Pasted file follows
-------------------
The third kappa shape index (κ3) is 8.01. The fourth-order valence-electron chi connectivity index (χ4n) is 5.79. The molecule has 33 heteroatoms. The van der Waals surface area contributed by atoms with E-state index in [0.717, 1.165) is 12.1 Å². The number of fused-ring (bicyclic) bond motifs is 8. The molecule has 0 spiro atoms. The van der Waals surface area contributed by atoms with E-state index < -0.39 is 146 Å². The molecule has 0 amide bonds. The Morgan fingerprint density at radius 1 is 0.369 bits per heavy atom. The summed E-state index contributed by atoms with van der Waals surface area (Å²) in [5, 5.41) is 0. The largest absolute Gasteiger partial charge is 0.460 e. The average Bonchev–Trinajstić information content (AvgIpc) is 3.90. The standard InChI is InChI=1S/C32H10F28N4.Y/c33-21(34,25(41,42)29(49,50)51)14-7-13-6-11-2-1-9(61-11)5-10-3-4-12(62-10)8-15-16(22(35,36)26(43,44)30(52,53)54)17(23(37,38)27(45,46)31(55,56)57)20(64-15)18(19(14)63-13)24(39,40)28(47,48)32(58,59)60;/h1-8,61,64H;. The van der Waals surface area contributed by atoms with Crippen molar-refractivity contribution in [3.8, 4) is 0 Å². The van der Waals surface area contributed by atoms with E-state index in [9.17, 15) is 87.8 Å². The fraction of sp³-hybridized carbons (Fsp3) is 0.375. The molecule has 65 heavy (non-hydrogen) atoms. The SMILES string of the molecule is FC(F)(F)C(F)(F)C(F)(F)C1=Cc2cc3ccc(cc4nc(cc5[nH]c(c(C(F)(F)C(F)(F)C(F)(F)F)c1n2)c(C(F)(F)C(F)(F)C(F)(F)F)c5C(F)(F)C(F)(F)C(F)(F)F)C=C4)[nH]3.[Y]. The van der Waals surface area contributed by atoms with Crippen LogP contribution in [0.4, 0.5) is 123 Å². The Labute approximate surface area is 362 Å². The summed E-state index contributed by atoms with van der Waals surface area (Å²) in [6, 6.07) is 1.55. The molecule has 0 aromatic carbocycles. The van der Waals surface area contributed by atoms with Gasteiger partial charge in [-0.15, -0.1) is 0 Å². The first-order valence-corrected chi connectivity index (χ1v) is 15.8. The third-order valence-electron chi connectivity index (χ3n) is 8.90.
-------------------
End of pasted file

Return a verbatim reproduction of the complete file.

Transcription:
The third kappa shape index (κ3) is 8.01. The fourth-order valence-electron chi connectivity index (χ4n) is 5.79. The molecule has 33 heteroatoms. The van der Waals surface area contributed by atoms with E-state index in [0.717, 1.165) is 12.1 Å². The number of fused-ring (bicyclic) bond motifs is 8. The molecule has 0 spiro atoms. The van der Waals surface area contributed by atoms with E-state index < -0.39 is 146 Å². The molecule has 0 amide bonds. The Morgan fingerprint density at radius 1 is 0.369 bits per heavy atom. The summed E-state index contributed by atoms with van der Waals surface area (Å²) in [5, 5.41) is 0. The largest absolute Gasteiger partial charge is 0.460 e. The average Bonchev–Trinajstić information content (AvgIpc) is 3.90. The standard InChI is InChI=1S/C32H10F28N4.Y/c33-21(34,25(41,42)29(49,50)51)14-7-13-6-11-2-1-9(61-11)5-10-3-4-12(62-10)8-15-16(22(35,36)26(43,44)30(52,53)54)17(23(37,38)27(45,46)31(55,56)57)20(64-15)18(19(14)63-13)24(39,40)28(47,48)32(58,59)60;/h1-8,61,64H;. The van der Waals surface area contributed by atoms with Crippen molar-refractivity contribution in [3.8, 4) is 0 Å². The van der Waals surface area contributed by atoms with E-state index in [9.17, 15) is 87.8 Å². The fraction of sp³-hybridized carbons (Fsp3) is 0.375. The molecule has 65 heavy (non-hydrogen) atoms. The SMILES string of the molecule is FC(F)(F)C(F)(F)C(F)(F)C1=Cc2cc3ccc(cc4nc(cc5[nH]c(c(C(F)(F)C(F)(F)C(F)(F)F)c1n2)c(C(F)(F)C(F)(F)C(F)(F)F)c5C(F)(F)C(F)(F)C(F)(F)F)C=C4)[nH]3.[Y]. The van der Waals surface area contributed by atoms with Crippen LogP contribution in [0.4, 0.5) is 123 Å². The Labute approximate surface area is 362 Å². The summed E-state index contributed by atoms with van der Waals surface area (Å²) in [6, 6.07) is 1.55. The molecule has 0 aromatic carbocycles. The van der Waals surface area contributed by atoms with Gasteiger partial charge in [-0.15, -0.1) is 0 Å². The first-order valence-corrected chi connectivity index (χ1v) is 15.8. The third-order valence-electron chi connectivity index (χ3n) is 8.90.